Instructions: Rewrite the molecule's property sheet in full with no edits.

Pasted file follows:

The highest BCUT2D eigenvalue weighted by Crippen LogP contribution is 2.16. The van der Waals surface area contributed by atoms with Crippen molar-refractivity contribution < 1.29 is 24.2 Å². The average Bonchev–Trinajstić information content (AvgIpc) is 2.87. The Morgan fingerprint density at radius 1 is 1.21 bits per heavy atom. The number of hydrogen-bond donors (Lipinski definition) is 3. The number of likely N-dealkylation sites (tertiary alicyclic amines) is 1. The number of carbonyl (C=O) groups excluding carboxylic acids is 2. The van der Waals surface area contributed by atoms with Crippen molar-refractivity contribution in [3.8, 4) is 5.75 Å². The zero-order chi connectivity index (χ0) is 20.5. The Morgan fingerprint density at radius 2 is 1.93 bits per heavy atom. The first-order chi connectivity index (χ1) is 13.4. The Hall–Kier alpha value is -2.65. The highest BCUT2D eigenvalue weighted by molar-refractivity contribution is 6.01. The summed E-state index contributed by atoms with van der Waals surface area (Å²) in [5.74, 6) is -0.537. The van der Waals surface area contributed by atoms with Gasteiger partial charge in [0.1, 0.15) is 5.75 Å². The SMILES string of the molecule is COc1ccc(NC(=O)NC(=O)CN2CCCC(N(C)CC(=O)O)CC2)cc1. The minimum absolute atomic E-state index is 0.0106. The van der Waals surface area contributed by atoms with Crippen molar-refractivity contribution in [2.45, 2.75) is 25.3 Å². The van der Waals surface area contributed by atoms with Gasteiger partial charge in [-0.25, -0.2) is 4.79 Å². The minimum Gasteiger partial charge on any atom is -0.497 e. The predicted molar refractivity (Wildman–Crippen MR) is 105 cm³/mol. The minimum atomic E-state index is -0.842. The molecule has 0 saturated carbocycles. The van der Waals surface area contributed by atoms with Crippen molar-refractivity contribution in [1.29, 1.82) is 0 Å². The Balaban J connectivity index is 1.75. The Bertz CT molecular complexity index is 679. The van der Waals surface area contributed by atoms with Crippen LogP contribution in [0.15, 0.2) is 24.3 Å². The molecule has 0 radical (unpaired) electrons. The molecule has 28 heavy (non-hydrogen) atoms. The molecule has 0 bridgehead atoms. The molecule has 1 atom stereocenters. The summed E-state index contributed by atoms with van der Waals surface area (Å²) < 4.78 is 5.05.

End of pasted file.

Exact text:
The highest BCUT2D eigenvalue weighted by Crippen LogP contribution is 2.16. The van der Waals surface area contributed by atoms with Crippen molar-refractivity contribution < 1.29 is 24.2 Å². The average Bonchev–Trinajstić information content (AvgIpc) is 2.87. The Morgan fingerprint density at radius 1 is 1.21 bits per heavy atom. The number of hydrogen-bond donors (Lipinski definition) is 3. The number of likely N-dealkylation sites (tertiary alicyclic amines) is 1. The number of carbonyl (C=O) groups excluding carboxylic acids is 2. The van der Waals surface area contributed by atoms with Crippen molar-refractivity contribution in [3.8, 4) is 5.75 Å². The zero-order chi connectivity index (χ0) is 20.5. The Morgan fingerprint density at radius 2 is 1.93 bits per heavy atom. The first-order chi connectivity index (χ1) is 13.4. The Hall–Kier alpha value is -2.65. The highest BCUT2D eigenvalue weighted by molar-refractivity contribution is 6.01. The summed E-state index contributed by atoms with van der Waals surface area (Å²) in [5.74, 6) is -0.537. The van der Waals surface area contributed by atoms with Gasteiger partial charge in [0.1, 0.15) is 5.75 Å². The SMILES string of the molecule is COc1ccc(NC(=O)NC(=O)CN2CCCC(N(C)CC(=O)O)CC2)cc1. The minimum absolute atomic E-state index is 0.0106. The van der Waals surface area contributed by atoms with Crippen molar-refractivity contribution in [2.45, 2.75) is 25.3 Å². The van der Waals surface area contributed by atoms with Gasteiger partial charge in [-0.25, -0.2) is 4.79 Å². The minimum Gasteiger partial charge on any atom is -0.497 e. The predicted molar refractivity (Wildman–Crippen MR) is 105 cm³/mol. The minimum atomic E-state index is -0.842. The molecule has 0 saturated carbocycles. The van der Waals surface area contributed by atoms with Crippen molar-refractivity contribution in [1.29, 1.82) is 0 Å². The Balaban J connectivity index is 1.75. The Bertz CT molecular complexity index is 679. The van der Waals surface area contributed by atoms with Crippen LogP contribution in [0.15, 0.2) is 24.3 Å². The molecule has 0 radical (unpaired) electrons. The molecule has 28 heavy (non-hydrogen) atoms. The molecule has 0 bridgehead atoms. The molecule has 1 atom stereocenters. The summed E-state index contributed by atoms with van der Waals surface area (Å²) < 4.78 is 5.05.